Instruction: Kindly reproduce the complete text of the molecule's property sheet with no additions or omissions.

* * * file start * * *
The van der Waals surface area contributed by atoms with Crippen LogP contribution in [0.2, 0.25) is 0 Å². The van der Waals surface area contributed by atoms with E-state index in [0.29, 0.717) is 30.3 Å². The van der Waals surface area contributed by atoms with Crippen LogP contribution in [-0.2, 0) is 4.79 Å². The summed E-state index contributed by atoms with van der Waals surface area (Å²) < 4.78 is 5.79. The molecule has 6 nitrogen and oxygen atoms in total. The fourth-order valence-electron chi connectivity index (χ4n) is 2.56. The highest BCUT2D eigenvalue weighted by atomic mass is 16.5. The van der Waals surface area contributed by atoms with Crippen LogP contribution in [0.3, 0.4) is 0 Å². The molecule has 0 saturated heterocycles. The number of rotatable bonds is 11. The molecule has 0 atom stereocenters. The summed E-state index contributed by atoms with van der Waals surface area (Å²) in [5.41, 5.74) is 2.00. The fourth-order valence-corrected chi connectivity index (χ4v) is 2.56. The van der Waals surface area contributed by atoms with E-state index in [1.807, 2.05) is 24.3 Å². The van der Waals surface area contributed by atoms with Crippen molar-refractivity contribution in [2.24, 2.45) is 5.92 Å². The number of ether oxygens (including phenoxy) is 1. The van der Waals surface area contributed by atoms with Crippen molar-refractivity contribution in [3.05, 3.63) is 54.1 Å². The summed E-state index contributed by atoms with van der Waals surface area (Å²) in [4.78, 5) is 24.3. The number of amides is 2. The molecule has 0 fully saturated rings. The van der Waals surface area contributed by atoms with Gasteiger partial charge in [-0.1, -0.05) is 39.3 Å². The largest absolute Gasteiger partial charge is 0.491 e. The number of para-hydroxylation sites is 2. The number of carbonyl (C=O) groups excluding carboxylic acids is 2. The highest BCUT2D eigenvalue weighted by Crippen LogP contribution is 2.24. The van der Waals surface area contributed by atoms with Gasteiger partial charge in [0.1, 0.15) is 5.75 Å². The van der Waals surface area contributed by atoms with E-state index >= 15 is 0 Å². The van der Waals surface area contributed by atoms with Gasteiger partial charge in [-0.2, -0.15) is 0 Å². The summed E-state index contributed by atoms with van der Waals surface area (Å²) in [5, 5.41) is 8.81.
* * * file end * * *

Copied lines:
The van der Waals surface area contributed by atoms with Crippen LogP contribution in [0.2, 0.25) is 0 Å². The van der Waals surface area contributed by atoms with E-state index in [0.29, 0.717) is 30.3 Å². The van der Waals surface area contributed by atoms with Crippen LogP contribution in [-0.2, 0) is 4.79 Å². The summed E-state index contributed by atoms with van der Waals surface area (Å²) < 4.78 is 5.79. The molecule has 6 nitrogen and oxygen atoms in total. The fourth-order valence-electron chi connectivity index (χ4n) is 2.56. The highest BCUT2D eigenvalue weighted by atomic mass is 16.5. The van der Waals surface area contributed by atoms with Crippen LogP contribution in [0.3, 0.4) is 0 Å². The molecule has 0 saturated heterocycles. The number of rotatable bonds is 11. The molecule has 0 atom stereocenters. The summed E-state index contributed by atoms with van der Waals surface area (Å²) in [5.41, 5.74) is 2.00. The fourth-order valence-corrected chi connectivity index (χ4v) is 2.56. The van der Waals surface area contributed by atoms with E-state index in [1.807, 2.05) is 24.3 Å². The van der Waals surface area contributed by atoms with Crippen molar-refractivity contribution in [2.24, 2.45) is 5.92 Å². The number of ether oxygens (including phenoxy) is 1. The van der Waals surface area contributed by atoms with Crippen molar-refractivity contribution in [3.05, 3.63) is 54.1 Å². The summed E-state index contributed by atoms with van der Waals surface area (Å²) in [4.78, 5) is 24.3. The number of amides is 2. The molecule has 0 fully saturated rings. The van der Waals surface area contributed by atoms with Gasteiger partial charge in [-0.1, -0.05) is 39.3 Å². The largest absolute Gasteiger partial charge is 0.491 e. The number of para-hydroxylation sites is 2. The number of carbonyl (C=O) groups excluding carboxylic acids is 2. The highest BCUT2D eigenvalue weighted by Crippen LogP contribution is 2.24. The van der Waals surface area contributed by atoms with Gasteiger partial charge in [0.1, 0.15) is 5.75 Å². The van der Waals surface area contributed by atoms with E-state index >= 15 is 0 Å². The van der Waals surface area contributed by atoms with Gasteiger partial charge in [-0.2, -0.15) is 0 Å². The summed E-state index contributed by atoms with van der Waals surface area (Å²) in [5, 5.41) is 8.81.